‘With great power comes great responsibility.’
This expression might be suitable to explain why Corporate Social Responsibility (CSR) has become an important element in the company strategy. As companies continues to expand, growing nationally and exploring international markets, it is imperative for organisations to emphasise on the need to provide significant contribution to the environment and society as well.
Profits should not be the only sole purpose of your company growth vision, you should also allocate certain due amount from yearly company budget towards corporate social responsibility. However, how do you know and set limits to corporate spendings on CSR and realise when it’s not just enough but too much?
How can HR help define the organisation’s CSR policy and direct efforts towards CSR key issues as well?
CSR, we can say, is a game of give and take. The success of an organisation can never be separated from the community’s support that helps them thrive and survive in the market. As a means of expressing gratitude and respect to the environments we live and collaborate in, the company sees CSR as a need of the hour to seed social consciousness.
At this point, HR should take the leadership role in CSR. The most important function of HR in this program is to ensure that the company adopts the right CSR strategy, in accordance with ethics and culture. Additionally, HR managers should also monitor and record the implementation of CSR plan.
Given the widespread impact of corporate operation in the society, CSR in its entirety can cover various aspects of life to include social, environmental, cultural, and even governance issues. Therefore,you need to carefully examine the type of CSR activity that meets your corporate values for the community you intend to serve.
As part of the bid for stronger brand recognition, there are times when a company should willingly go extra miles in their CSR plan. This does not mean, companies have to put everything out there for the sake of winning people, but it should display the right amount of care to infuse social awareness among masses.
If you do not want to lose trust for being too penny-pinching in your CSR program, neither face the pitfalls of going too over generous with your initiatives, then here are some useful steps to help you find balance of purpose and action, before implementing a CSR plan:
See: CSR Penetration in Asia Pacific: At the Roots or On the Surface?
HR should be the first agent of change. When an organisation is committed to foster a culture of social responsibility, then should start with nurturing a culture of healthy competition among colleagues and initiate recognition programs. Through this approach, your business can overcome the unpleasant stigma of being a sole profit-oriented enterprise at the expense of society. You can gain public trust as a reliable organisation by holding social events such as charity, volunteer days, or community programs to build and establish company repute.
You cannot see the outcomes of a CSR plan overnight. Rather, it takes time and commitment before you can reap the rewards from the seeds you sow. Therefore, you should be patient when developing a long-term CSR program and keep your eye on the bigger vision.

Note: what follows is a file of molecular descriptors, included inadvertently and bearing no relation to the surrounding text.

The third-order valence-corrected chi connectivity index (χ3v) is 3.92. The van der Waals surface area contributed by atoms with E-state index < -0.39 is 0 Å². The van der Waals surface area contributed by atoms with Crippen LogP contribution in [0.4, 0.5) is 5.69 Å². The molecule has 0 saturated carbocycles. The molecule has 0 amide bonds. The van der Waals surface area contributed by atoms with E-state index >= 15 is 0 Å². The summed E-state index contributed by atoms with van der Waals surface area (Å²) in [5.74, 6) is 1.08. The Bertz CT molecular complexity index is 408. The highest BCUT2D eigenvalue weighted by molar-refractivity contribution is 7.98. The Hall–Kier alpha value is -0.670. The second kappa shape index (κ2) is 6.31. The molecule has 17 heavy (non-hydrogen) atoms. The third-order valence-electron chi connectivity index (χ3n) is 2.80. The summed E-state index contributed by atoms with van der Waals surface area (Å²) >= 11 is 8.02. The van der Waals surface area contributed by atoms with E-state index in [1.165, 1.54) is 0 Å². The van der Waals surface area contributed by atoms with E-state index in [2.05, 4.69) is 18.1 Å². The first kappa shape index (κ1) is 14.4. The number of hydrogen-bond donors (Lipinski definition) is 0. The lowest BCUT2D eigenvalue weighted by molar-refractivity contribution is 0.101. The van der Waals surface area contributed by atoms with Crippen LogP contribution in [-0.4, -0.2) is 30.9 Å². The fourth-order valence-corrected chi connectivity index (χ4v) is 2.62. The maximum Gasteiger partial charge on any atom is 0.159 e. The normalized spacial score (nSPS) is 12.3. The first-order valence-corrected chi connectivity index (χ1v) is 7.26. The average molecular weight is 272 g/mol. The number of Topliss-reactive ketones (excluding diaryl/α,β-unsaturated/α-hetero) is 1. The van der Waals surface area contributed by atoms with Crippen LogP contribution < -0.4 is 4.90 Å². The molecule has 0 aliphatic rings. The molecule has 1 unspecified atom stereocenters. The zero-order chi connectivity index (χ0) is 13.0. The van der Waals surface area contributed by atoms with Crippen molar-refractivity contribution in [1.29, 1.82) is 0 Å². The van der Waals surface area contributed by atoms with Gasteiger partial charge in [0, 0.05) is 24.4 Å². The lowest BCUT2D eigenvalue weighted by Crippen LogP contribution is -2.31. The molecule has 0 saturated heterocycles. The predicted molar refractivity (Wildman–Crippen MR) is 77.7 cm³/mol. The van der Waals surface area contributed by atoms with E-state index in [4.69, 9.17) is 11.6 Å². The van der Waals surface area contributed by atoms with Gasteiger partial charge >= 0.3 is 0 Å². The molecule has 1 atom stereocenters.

Create a CSR plan that is in line with the business workings and targets the prime communities you serve. Such as for example, if you are engaged in a publishing industry, then you need to think on how to cut down raw materials on print-run, save paper, prevent cutting down bamboo trees and minimize paper wastage by doing away with print and going digital.
It is crucial to implement go green practices as a means to create better planet. Other environment-friendly habits you can support adoption is by reducing energy consumption, recycling paper and bottles from the office, as well as promoting healthy lunch.
You should captivate people’s interests with positive CSR activities and share the outcomes publicly. However, doing good in itself is not enough. You have to make sure that your company’s core practices do no harm indirectly to the society and environment around as well.
It will be of no use if you hold a visit and give donations to an orphanage school as a part your CSR plan, but in practice you commit human rights abuse by employing minors. If you want to look credible, you need to be specific and transparent about your CSR approach and commitment.
It is crucial for HR managers to celebrate, publicise, and share the successful implementation of CSR plan. This strategy will not only drive future CSR initiatives, but also demonstrate company’s active participation in local issues.
Directing company’s CSR program is not just a piece of cake. Since there is no universally acceptable standard for CSR, so it becomes HR managers’ responsibility to seek the best form that aligns with organisation’s vision, strategy, is morally acceptable and meaningful. If CSR programs are implemented successfully and reaches the right target audience, then this raise your CSR ratings and uplift brand perception overall. Likewise, CSR can also contribute to increase of shareholder value, while improving upon employee engagement altogether.
The crux of it remains to decide wise, before going overboard and too generous with a CSR plan and an aptitude to serve, that you tend to lose out on balance and eventually lead your business to a condition of bankruptcy. It is hence advisable to tread cautiously and slow with CSR being one of the key focus areas, instead of setting pace with the competition and following the troupe.
Read also: Walking the CSR Talk